WHY DO EMPLOYERS DISLIKE THE HIGHEST PAID GRADUATES?
In theory, recruiter and student sentiment have some merit in measuring school quality. Previously, they amounted to 50% of a school rank in Businessweek’s ranking, with academic quality metrics (i.e. SAT scores, average class size, student-to-faculty ratio, etc.) holding 30% sway. However, Businessweek may have gone a bit off the rails in their swan song. Academic quality was stripped away altogether, as was the feeder school score, which measured which schools sent the most graduates to Top 35 MBA programs. In its place, internships was added, while the weight of student assessment was raised to 35%. Starting salaries also retained its 15% hold. Combined with internships, this meant that just 25% of the ranking was based on quantifiable data. Most important, the weight of the employer survey was doubled to 40%, exacerbating any flaw in the survey’s design or delivery.
The employer survey-starting salary dichotomy in Businessweek’s results reveal these flaws. Ask yourself this question: Why do McIntire graduates rank so low with employers (43rd) while scoring such high starting salaries (3rd overall)? Wouldn’t these companies pay the most to the graduate pools who impress them the most in the recruiting phase and perform the best on the job?
This inconsistency is even more pronounced at Wharton, whose business graduates nabbed the highest starting salaries yet finished 66th in the employer survey – resulting in the program falling out of Businessweek’s top 10. This dynamic was particularly damaging to Cornell University’s Dyson School of Applied Economics and Management. Dyson was the only school to match McIntire in ranking in the top 10 in three categories (including 2nd for salary). Nonetheless, Dyson ended up 67th in the employer survey, resulting in the program falling from 3rd to 11th overall.
TOP SCHOOLS PAY PRICE FOR FLAWED INSTRUMENT
More strikingly, each of these programs lost substantial ground in recruiter sentiment. In the 2014 ranking, for example, Virginia, Cornell, and Wharton ranked 23rd, 26th, and 30th among recruiters (compared to 43rd, 67th, and 66th). Did the caliber of students slip that dramatically at these schools – or are these discrepancies really rooted in what was asked and who was targeted. For example, Businessweek notes that recruiters would name schools based on “how well these schools’ graduates performed on specific qualities important to them when they recruit business students.” In other words, the recruiters may not necessarily be evaluating students according to the same benchmarks, a recipe for the wild swings that were seen in this ranking.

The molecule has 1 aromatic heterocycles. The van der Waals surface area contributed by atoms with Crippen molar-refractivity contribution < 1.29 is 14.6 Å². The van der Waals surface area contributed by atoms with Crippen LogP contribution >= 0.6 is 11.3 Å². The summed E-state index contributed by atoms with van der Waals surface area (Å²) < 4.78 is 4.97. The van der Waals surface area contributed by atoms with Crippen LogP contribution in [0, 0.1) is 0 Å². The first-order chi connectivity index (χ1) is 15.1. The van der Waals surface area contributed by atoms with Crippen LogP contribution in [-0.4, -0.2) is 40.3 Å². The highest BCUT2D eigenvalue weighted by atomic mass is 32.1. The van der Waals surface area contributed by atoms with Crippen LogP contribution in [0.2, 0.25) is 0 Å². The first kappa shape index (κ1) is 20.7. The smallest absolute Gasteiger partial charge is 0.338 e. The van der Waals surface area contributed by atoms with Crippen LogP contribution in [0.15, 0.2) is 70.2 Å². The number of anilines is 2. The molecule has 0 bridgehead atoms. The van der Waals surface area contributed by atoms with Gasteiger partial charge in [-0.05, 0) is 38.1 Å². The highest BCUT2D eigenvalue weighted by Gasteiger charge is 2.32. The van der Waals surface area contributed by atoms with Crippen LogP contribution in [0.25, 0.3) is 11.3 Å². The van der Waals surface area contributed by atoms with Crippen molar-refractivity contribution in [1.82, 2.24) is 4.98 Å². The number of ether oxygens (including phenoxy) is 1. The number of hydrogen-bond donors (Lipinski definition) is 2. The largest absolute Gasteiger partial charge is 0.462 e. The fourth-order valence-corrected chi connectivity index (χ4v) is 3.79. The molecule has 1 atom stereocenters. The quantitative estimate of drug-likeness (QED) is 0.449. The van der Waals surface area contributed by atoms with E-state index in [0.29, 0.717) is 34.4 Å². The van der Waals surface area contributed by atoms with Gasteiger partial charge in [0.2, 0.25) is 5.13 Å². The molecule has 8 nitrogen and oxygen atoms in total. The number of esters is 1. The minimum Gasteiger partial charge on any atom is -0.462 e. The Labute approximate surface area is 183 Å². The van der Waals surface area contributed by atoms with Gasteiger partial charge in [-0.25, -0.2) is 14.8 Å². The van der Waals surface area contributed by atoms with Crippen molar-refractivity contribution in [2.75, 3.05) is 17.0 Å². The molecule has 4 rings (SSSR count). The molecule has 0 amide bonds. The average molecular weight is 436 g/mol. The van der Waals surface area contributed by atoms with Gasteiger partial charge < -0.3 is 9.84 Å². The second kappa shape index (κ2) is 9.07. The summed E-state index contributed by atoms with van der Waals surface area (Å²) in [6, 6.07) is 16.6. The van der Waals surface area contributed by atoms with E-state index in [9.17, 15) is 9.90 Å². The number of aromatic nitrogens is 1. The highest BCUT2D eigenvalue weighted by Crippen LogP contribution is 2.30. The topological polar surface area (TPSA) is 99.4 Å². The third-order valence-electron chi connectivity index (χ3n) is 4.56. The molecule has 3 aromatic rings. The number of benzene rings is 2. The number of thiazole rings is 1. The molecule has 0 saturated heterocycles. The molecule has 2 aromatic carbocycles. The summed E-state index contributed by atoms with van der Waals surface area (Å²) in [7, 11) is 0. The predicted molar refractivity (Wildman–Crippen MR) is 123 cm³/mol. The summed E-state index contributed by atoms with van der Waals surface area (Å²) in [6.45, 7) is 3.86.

At the same time, many business programs earning high marks from recruiters also received below average starting pay, such as Bentley (3rd among employers and 53rd in pay), Ohio State (7th among employers and 65th in pay), and John Carroll (1st among employers and 95th in pay). While demographics, nearby industries, and supply and demand may be factors, they don’t explain these wide gaps. Unfortunately, Businessweek reveals neither the content of their surveys nor the participants (ala the Graduate Management Admission Council). As a result, it is difficult to truly ascertain where they went wrong. Still, the results of the employer survey speak for itself and only invites skepticism. It flouts conventional wisdom across the board, throwing the entire ranking out of whack, and undercutting the credibility of the whole.